# Model selection using refnx and dynesty

refnx + dynesty can be used to obtain the Bayesian evidence, which allows you to perform model selection.

[1]:
%matplotlib inline
import numpy as np
import dynesty

from refnx.analysis import Objective, Model, Parameter, Parameters
from refnx.dataset import Data1D
import matplotlib.pyplot as plt
[2]:
def gauss(x, p):
A, loc, sd = p
y = A * np.exp(-((x - loc) / sd)**2)

return y

We’ll synthesise some experimental data from two Gaussians with a linear background. We’ll also add on some noise.

[3]:
x = np.linspace(3, 7, 250)
rng = np.random.default_rng(0)

y = 4 + 10 * x + gauss(x, [200, 5, 0.5]) + gauss(x, [60, 5.8, 0.2])
dy = np.sqrt(y)
y += dy * rng.normal(size=np.size(y))

data = Data1D((x, y, dy))
[4]:
data.plot();
[5]:
# this is our model that we want to fit.
# It will have a linear background and a number of Gaussian peaks
# The parameters for the background and each of the Gaussian peaks
# will be held in separate entries in p.
def n_gauss(x, p):
y = np.zeros_like(x)

# background parameters
a, b = np.array(p[0])
y += a + b*x

for i in range(1, len(p)):
g_pars = p[i]
A, loc, sd = np.array(g_pars)
y += gauss(x, [A, loc, sd])
return y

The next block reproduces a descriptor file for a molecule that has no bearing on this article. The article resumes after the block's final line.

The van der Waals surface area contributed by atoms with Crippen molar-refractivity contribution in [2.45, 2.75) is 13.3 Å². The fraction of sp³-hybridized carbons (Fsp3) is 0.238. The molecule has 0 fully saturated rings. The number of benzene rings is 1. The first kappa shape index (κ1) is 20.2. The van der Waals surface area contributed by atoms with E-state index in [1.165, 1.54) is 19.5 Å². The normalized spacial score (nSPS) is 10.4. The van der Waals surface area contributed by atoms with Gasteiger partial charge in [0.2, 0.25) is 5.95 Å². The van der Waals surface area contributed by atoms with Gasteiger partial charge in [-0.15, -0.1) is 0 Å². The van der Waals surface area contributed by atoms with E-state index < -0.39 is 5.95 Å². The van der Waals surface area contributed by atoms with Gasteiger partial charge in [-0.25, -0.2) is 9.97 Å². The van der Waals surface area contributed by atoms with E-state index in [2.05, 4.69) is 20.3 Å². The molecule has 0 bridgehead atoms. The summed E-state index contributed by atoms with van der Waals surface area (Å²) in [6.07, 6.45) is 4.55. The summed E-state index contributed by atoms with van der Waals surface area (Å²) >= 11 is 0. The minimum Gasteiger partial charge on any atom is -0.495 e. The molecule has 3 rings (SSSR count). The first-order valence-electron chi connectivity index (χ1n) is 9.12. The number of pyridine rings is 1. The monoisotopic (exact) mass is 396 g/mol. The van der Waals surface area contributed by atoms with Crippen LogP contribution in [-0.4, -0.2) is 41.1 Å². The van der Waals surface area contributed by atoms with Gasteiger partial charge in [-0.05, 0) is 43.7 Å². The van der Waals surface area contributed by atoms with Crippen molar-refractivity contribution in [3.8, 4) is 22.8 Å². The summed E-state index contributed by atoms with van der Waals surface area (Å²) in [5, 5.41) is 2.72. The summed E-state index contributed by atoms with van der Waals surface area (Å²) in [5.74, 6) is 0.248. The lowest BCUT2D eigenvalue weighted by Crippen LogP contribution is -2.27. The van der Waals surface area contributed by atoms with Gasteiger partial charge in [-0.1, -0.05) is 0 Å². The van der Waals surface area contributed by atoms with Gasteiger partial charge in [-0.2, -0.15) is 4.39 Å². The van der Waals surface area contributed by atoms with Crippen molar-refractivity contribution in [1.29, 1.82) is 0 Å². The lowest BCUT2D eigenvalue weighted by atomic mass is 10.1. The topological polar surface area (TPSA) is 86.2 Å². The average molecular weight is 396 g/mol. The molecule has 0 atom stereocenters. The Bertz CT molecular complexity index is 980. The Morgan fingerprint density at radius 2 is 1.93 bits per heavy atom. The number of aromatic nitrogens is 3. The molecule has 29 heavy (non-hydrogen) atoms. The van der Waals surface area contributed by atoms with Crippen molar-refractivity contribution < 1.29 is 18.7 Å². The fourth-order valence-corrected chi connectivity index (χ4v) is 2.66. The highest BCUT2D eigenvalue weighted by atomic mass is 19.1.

[6]:
# the overall parameter set
pars = Parameters(name="overall_parameters")

# parameters for the background
bkg_pars = Parameters(name='bkg')
intercept = Parameter(1, name='intercept', bounds=(0, 200), vary=True)

pars.append(bkg_pars)

# now go through and add in gaussian peaks and calculate the log-evidence
model = Model(pars, n_gauss)
logz = []
for i in range(4):
if i:
A = Parameter(5, name=f"A{i}", bounds=(40, 250), vary=True)
loc = Parameter(5, name=f"loc{i}", bounds=(3, 7), vary=True)
sd = Parameter(5, name=f"sd{i}", bounds=(0.1, 2), vary=True)
g_pars = Parameters(data=[A, loc, sd], name=f"gauss{i}")

pars.append(g_pars)

objective = Objective(model, data)
nested_sampler = dynesty.NestedSampler(
objective.logl,
objective.prior_transform,
ndim=len(pars.varying_parameters())
)
nested_sampler.run_nested()
logz.append(nested_sampler.results.logz[-1])
5907it [00:05, 1075.69it/s, +500 | bound: 14 | nc: 1 | ncall: 28160 | eff(%): 22.752 | loglstar:   -inf < -4233.325 <    inf | logz: -4244.268 +/-  0.198 | dlogz:  0.001 >  0.509]
12557it [00:18, 696.48it/s, +500 | bound: 48 | nc: 1 | ncall: 53297 | eff(%): 24.499 | loglstar:   -inf < -1048.585 <    inf | logz: -1072.989 +/-  0.313 | dlogz:  0.001 >  0.509]
17403it [11:47, 24.60it/s, +500 | bound: 2186 | nc: 1 | ncall: 1701762 | eff(%):  1.052 | loglstar:   -inf < -913.031 <    inf | logz: -947.230 +/-  0.372 | dlogz:  0.001 >  0.509]
19222it [02:40, 119.67it/s, +500 | bound: 261 | nc: 1 | ncall: 461894 | eff(%):  4.270 | loglstar:   -inf < -911.813 <    inf | logz: -949.640 +/-  0.392 | dlogz:  0.001 >  0.509]
[7]:
print(logz)
[-4244.267669942061, -1072.989448001302, -947.2295781758878, -949.6400447012933]
[8]:
plt.plot(logz)
[8]:
[<matplotlib.lines.Line2D at 0x7fbe3bd87130>]

The log-evidence points to the use of 2 Gaussians to fit the data. There is a sufficient increase in evidence over 1 Gaussian. However, 3 Gaussians is not justified, the logz term does not increase.

[ ]: